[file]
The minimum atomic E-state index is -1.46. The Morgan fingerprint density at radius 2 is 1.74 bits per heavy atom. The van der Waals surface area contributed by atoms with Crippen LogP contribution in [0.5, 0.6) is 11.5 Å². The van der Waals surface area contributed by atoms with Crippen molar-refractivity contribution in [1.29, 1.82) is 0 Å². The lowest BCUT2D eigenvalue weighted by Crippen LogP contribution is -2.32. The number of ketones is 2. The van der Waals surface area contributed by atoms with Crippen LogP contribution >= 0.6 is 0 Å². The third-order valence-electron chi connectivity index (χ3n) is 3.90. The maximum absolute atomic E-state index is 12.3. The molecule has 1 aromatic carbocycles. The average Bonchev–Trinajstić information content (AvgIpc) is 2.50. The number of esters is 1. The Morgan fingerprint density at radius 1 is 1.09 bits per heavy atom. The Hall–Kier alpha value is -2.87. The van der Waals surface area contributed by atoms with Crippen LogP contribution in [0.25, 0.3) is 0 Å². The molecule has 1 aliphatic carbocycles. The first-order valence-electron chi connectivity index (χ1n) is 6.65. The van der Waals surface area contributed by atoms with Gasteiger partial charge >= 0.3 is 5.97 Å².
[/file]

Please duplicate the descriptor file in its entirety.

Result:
The minimum atomic E-state index is -1.46. The Morgan fingerprint density at radius 2 is 1.74 bits per heavy atom. The van der Waals surface area contributed by atoms with Crippen LogP contribution in [0.5, 0.6) is 11.5 Å². The van der Waals surface area contributed by atoms with Crippen molar-refractivity contribution in [1.29, 1.82) is 0 Å². The lowest BCUT2D eigenvalue weighted by Crippen LogP contribution is -2.32. The number of ketones is 2. The van der Waals surface area contributed by atoms with Crippen LogP contribution >= 0.6 is 0 Å². The third-order valence-electron chi connectivity index (χ3n) is 3.90. The maximum absolute atomic E-state index is 12.3. The molecule has 1 aromatic carbocycles. The average Bonchev–Trinajstić information content (AvgIpc) is 2.50. The number of esters is 1. The Morgan fingerprint density at radius 1 is 1.09 bits per heavy atom. The Hall–Kier alpha value is -2.87. The van der Waals surface area contributed by atoms with Crippen LogP contribution in [0.25, 0.3) is 0 Å². The molecule has 1 aliphatic carbocycles. The first-order valence-electron chi connectivity index (χ1n) is 6.65. The van der Waals surface area contributed by atoms with Gasteiger partial charge >= 0.3 is 5.97 Å².